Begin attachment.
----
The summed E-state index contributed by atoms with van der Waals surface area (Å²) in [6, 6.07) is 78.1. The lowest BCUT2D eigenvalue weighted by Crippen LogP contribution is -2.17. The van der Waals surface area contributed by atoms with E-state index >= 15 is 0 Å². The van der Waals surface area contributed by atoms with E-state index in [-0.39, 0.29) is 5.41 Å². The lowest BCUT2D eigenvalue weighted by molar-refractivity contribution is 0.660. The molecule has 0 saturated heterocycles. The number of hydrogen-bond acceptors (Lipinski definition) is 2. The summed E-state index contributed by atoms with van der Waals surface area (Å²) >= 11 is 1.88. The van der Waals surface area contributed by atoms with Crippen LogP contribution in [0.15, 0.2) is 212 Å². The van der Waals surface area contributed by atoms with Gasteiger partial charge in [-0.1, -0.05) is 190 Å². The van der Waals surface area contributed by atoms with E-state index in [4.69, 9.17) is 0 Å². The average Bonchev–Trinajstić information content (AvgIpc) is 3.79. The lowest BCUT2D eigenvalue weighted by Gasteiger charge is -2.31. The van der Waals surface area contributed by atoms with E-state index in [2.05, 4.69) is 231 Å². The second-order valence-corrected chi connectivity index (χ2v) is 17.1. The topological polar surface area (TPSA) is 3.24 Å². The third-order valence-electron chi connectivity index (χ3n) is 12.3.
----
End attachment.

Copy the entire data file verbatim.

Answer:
The summed E-state index contributed by atoms with van der Waals surface area (Å²) in [6, 6.07) is 78.1. The lowest BCUT2D eigenvalue weighted by Crippen LogP contribution is -2.17. The van der Waals surface area contributed by atoms with E-state index >= 15 is 0 Å². The van der Waals surface area contributed by atoms with E-state index in [-0.39, 0.29) is 5.41 Å². The lowest BCUT2D eigenvalue weighted by molar-refractivity contribution is 0.660. The molecule has 0 saturated heterocycles. The number of hydrogen-bond acceptors (Lipinski definition) is 2. The summed E-state index contributed by atoms with van der Waals surface area (Å²) >= 11 is 1.88. The van der Waals surface area contributed by atoms with Crippen LogP contribution in [0.15, 0.2) is 212 Å². The van der Waals surface area contributed by atoms with Gasteiger partial charge in [-0.1, -0.05) is 190 Å². The van der Waals surface area contributed by atoms with E-state index in [4.69, 9.17) is 0 Å². The average Bonchev–Trinajstić information content (AvgIpc) is 3.79. The lowest BCUT2D eigenvalue weighted by Gasteiger charge is -2.31. The van der Waals surface area contributed by atoms with E-state index in [2.05, 4.69) is 231 Å². The second-order valence-corrected chi connectivity index (χ2v) is 17.1. The topological polar surface area (TPSA) is 3.24 Å². The third-order valence-electron chi connectivity index (χ3n) is 12.3.